The catch, however, is that your competitors aren’t going to let you have the magic of artificial loudness to yourself, so this escalates the Loudness War.  If a little is good, a lot is better, so you convince your audio engineers that your product Needs More Loudness!  This brings you up to a brightness increase of 300.  When your customer plays it back at normal volume (second column), the output is flat, and it’s really lost a lot of character at the high end and the low end is suffering, too.  It’s certainly louder, however!  It’s also a lot different (third column), having been stripped of most of its subtlety in the process.  It’s not as bad as it sounds, however, since this is also the case for a lot of your competition’s most popular output, but now everyone’s on the same level.

You have a brilliant idea how to counter this, however.  You just turn the volume up to eleven, and what you’re left with is the loudest, brightest album yet at +450.  When your customers play the music, it is devoid of subtlety, everything is loud, and if they complain, that’s fine because they just don’t understand, man!  By now, the album has had almost all of the dynamic range removed from it; drums sound like metal garbage can covers, guitars sound like they’ve been put through a series of compressor pedals, the vocals are always shouting, and your album will out-blare anyone else.

At this point, you may think that at +450, this whole brightness contrast and audio dynamic range metaphor is broken and that I’m taking the argument to absurd levels.  In a way, I am.  But so are some of the record companies, audio engineers, and even artists.  Metallica released Death Magnetic in 2008, and there was a bit of discussion about how flat the album sounded.  These claims were largely ignored.  Without a source with more dynamic range to compare it to, it’s fairly difficult for most normal music fans to express what’s “missing” or what’s “different” about a given album, especially when all the obvious parts are there such as Lars’ fast drumming, Hetfields growly vocals, Hammett’s  guitar solos… oh wait.  And Jason Newsted’s bass was… oh come on, too soon for that joke, too? Snarkiness aside, the album was well-reviewed and considered by many fans either a return to form, or the continuation of a return to form first suggested by St. Anger.  My point isn’t to tell you to love this album; I gave up on Metallica shortly after 1991, along with most traditional and thrash metal.  What I’m more interested in getting across is that for people who considered themselves Metallica fans at the time Death Magnetic was released, this was a very well-received album. The fans generally embraced the album.  Then the album was released as downloadable content for Guitar Hero III:  Legends of Rock, and many fans had a more concrete explanation for what they were missing:  dynamic range.  An image on the Wikipedia page for the album shows the compressed waveform which has had its dynamic range reduced to the point where the waveform looks flat or “brickwalled”.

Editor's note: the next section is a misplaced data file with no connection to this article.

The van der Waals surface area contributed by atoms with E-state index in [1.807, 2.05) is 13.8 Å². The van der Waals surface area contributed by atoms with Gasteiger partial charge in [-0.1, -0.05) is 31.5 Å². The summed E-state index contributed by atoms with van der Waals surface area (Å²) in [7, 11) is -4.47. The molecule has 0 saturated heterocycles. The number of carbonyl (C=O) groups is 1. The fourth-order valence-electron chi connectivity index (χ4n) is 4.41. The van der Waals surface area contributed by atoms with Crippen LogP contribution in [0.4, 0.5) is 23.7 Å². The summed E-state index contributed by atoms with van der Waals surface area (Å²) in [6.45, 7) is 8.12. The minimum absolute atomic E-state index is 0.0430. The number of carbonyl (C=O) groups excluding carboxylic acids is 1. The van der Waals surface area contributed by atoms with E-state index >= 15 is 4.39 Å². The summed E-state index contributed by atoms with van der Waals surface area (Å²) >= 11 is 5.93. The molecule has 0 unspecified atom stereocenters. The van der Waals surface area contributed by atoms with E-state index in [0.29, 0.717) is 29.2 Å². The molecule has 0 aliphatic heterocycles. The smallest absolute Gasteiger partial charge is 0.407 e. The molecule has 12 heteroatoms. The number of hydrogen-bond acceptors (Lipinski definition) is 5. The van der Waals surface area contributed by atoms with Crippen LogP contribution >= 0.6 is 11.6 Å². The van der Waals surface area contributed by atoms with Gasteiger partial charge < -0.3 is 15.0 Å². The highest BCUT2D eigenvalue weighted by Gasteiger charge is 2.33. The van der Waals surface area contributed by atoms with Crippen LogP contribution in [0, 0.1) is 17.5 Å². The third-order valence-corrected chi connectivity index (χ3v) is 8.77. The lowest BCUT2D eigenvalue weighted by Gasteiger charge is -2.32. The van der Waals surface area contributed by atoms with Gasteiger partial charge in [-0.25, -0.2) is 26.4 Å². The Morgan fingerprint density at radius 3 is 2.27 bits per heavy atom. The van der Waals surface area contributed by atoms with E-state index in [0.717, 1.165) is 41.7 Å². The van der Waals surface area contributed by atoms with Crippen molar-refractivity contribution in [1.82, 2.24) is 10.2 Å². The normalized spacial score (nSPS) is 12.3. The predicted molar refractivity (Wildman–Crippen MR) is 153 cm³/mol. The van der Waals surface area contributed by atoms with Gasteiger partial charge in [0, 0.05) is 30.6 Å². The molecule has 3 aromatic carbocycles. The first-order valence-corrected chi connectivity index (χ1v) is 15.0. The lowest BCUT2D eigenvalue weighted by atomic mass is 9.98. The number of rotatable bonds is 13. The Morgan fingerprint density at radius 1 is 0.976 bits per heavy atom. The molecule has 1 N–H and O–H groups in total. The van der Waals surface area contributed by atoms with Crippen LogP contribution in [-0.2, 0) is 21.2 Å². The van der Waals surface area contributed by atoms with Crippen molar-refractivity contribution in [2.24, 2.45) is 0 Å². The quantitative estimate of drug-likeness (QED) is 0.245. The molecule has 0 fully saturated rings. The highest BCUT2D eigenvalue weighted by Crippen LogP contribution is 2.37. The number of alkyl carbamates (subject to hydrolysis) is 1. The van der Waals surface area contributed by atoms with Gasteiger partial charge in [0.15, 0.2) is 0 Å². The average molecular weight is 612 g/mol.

The colourful heat map chart above needs some additional explanation.  The highest percentage of albums from a given year as examined and reported on are represented for each year.  The data is a bit messy, but overall, there’s enough data to get a lot of interesting information out of it.  The first column is the sum of all albums.  The second column represents albums with unknown dates, and there are so few entries before 1970 that it makes the most sense to group the 1950s and 1960s as one decade column.  Given how little data there is until about 1984 and that most of it is represented by later CD-era reissues not correctly labeled by reissue date, take the older columns with a grain of salt.  In the last several years, there’s been a lot of poorly-reported information regarding media types and sales.  The story a lot of people have been reading over and over is how the CD is dead and how vinyl is on a comeback, but it’s important to take these reports in context.  Vinyl sales are up since 2007, and way up since 2011, showing no signs of waning by mid-2013.  These stories aren’t wrong, however they almost always fail to mention that when compared to CD sales, these sales figures are roughly equivalent to 2-3% of CD sales in an era where CDs are doing quite poorly compared to their sales peak period.  I say this to point out that the media type availability at the top of the graph are there to point out when various music distribution types have been mainstream and popular, not when they’ve been available. Similarly, although the MP3 was officially invented in 1993, AAC in 1997, and FLAC was released to the general public in 2001, digital distribution didn’t become mainstream and popular and relevant to sales figures until Apple created a brand and customer base that was important enough that record labels could no longer ignore the issue, or could no longer putter around with a web store while they payed catch-up.  So, the end date of any particular format on the chart is meant to reflect meaningful sales, not merely availability or poorly-researched news articles.